Data Breaches

A data breach is a security incident in which sensitive, protected, or confidential data has been copied, transmitted, viewed, stolen, or otherwise used by someone who was not authorized to do so. Credit card data breaches and medical data breaches are two of the more harmful and costly data breaches.

Data Breaches Are Not Always Made Public

The news reports plenty of data breaches these days, from the Target and Wendy’s credit card breaches to the Anthem and Beacon Health System HIPAA data breaches. However, most data breaches never make the national news, which means the people whose personal information is compromised never find out about it. The Privacy Right Clearinghouse publishes a list of¬†known breaches reported in the United States since 2005. In addition, the Privacy Rights Clearinghouse website provides information on dealing with security breaches.

Privacy Rights Clearinghouse: Chronology of Data Breaches

Privacy Rights Clearinghouse: How to Deal with a Security Breach


Phishing is the attempt to acquire sensitive data (i.e., usernames, passwords, credit card information, etc.) by pretending to be a known and trusted entity via electronic form, such as email for a website. This is one of the most common IT security threats.

Information for Taxpayers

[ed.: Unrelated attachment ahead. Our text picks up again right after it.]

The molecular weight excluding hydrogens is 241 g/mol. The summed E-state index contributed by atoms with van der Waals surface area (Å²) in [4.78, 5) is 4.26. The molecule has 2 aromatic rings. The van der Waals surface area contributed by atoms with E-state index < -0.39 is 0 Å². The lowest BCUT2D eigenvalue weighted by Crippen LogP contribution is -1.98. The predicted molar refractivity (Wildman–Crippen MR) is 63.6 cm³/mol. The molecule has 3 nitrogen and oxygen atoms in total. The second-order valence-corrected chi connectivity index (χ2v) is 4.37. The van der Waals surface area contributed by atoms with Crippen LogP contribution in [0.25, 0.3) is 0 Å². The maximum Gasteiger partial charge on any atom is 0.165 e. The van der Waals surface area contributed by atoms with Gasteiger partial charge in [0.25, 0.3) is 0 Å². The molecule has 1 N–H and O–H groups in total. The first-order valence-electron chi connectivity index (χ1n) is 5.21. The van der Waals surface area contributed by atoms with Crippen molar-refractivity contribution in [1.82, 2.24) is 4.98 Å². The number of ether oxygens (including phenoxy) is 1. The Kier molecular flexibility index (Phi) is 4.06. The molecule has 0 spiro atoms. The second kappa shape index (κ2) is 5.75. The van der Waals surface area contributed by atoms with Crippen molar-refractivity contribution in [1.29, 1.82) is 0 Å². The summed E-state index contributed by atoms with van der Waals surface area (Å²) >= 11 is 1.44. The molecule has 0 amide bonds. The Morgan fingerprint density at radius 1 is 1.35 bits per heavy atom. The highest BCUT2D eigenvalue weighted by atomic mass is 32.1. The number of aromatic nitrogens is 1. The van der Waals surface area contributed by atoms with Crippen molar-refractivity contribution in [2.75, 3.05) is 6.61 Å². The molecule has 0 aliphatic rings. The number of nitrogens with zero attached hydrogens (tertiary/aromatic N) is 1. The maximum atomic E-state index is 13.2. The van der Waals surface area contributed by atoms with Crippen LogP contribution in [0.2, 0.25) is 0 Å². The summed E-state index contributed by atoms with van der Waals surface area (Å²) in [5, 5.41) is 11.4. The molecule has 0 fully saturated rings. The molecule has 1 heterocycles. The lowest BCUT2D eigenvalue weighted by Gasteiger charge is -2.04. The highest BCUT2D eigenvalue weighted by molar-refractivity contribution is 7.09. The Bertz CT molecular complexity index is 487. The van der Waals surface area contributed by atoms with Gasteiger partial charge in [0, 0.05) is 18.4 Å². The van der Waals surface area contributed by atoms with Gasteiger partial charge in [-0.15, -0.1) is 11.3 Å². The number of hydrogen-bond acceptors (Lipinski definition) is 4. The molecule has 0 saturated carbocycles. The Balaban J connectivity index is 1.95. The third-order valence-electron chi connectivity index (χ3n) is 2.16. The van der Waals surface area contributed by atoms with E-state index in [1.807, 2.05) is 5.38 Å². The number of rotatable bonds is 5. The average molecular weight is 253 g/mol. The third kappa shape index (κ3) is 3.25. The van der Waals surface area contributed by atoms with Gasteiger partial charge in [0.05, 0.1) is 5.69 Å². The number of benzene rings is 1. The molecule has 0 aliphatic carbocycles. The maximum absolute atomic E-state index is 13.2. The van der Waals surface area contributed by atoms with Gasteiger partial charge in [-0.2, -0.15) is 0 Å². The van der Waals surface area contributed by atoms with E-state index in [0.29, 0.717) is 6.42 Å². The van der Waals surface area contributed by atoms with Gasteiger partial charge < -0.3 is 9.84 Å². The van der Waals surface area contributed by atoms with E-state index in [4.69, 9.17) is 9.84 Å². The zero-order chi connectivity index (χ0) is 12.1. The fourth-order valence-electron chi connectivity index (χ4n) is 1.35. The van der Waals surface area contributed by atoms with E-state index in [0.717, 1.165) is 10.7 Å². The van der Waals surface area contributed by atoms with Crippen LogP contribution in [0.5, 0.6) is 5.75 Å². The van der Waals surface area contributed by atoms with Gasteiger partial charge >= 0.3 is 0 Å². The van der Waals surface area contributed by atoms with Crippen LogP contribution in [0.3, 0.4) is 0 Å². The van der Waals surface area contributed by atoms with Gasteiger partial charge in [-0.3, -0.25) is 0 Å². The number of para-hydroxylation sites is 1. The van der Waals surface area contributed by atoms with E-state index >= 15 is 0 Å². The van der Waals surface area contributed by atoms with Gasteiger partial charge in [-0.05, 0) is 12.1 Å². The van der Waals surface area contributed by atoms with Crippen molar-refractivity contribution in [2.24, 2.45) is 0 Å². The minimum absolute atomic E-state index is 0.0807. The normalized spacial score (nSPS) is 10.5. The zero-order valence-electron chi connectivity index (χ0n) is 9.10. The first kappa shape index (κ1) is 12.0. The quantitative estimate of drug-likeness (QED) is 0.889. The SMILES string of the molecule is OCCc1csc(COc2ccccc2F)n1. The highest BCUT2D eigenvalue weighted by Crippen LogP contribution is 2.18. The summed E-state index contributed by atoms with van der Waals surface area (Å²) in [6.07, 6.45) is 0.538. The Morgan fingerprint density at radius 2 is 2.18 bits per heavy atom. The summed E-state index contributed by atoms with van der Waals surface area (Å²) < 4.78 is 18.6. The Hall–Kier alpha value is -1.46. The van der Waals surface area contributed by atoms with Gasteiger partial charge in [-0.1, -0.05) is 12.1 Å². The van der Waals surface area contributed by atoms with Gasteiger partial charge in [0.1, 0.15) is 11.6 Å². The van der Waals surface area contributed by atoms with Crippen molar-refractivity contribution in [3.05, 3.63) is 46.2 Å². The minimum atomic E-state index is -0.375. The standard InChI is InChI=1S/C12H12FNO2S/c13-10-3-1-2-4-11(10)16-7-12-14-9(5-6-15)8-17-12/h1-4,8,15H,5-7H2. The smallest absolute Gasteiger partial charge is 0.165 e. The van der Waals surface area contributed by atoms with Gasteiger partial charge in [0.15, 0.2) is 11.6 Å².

Taxpayers need to beware of phishing scams asking for any personal information. The IRS will never initiate emails to taxpayers about a bill or a refund out.

FTC’s Identity Theft Recovery Plan

Identity Protection: Prevention, Detection, and Victim Assistance

Reporting IRS Phishing and Online Scams

Requesting Copy of Fradulent Returns

Taxpayer Guide to Identity Theft

Amazon Order Cancellation

This is a phishing attempt leading users to click to view their cancelled order on Amazon, even though they did not place an order.

Identifying and Reporting Phishing Emails to Amazon


Ransomware is an access-denial type of attack that prevents legitimate users from accessing files. The user’s computer is infected with some form of malware. This software then encrypts files and requires payment (ransom) before the person is re-granted access to the restricted files. The user’s computer is often rendered useless until the ransom has been paid.

Trend Micro on Ransomware

Trend Micro has a webpage that includes the history and future of ransomware. This page also gives aliases and descriptions of known ransomware families.

Trend Micro’s Ransomware Information